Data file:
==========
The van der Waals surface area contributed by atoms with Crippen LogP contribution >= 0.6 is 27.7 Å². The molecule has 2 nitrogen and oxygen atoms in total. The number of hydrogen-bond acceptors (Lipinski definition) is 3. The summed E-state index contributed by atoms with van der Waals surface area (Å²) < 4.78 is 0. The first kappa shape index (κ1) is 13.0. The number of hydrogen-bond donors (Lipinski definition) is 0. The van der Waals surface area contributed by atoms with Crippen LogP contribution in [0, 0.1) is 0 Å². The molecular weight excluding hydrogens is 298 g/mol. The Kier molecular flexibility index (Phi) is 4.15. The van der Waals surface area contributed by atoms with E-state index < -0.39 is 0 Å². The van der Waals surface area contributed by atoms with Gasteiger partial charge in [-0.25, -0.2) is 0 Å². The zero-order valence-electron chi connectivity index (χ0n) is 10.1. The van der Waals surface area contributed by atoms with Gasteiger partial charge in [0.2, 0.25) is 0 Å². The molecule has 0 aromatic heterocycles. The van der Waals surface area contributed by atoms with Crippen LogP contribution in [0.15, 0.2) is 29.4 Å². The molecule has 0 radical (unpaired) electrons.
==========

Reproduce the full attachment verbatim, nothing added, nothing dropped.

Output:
The van der Waals surface area contributed by atoms with Crippen LogP contribution >= 0.6 is 27.7 Å². The molecule has 2 nitrogen and oxygen atoms in total. The number of hydrogen-bond acceptors (Lipinski definition) is 3. The summed E-state index contributed by atoms with van der Waals surface area (Å²) < 4.78 is 0. The first kappa shape index (κ1) is 13.0. The number of hydrogen-bond donors (Lipinski definition) is 0. The van der Waals surface area contributed by atoms with Crippen LogP contribution in [0, 0.1) is 0 Å². The molecular weight excluding hydrogens is 298 g/mol. The Kier molecular flexibility index (Phi) is 4.15. The van der Waals surface area contributed by atoms with E-state index < -0.39 is 0 Å². The van der Waals surface area contributed by atoms with Gasteiger partial charge in [-0.25, -0.2) is 0 Å². The zero-order valence-electron chi connectivity index (χ0n) is 10.1. The van der Waals surface area contributed by atoms with Gasteiger partial charge in [0.2, 0.25) is 0 Å². The molecule has 0 aromatic heterocycles. The van der Waals surface area contributed by atoms with Crippen LogP contribution in [0.15, 0.2) is 29.4 Å². The molecule has 0 radical (unpaired) electrons.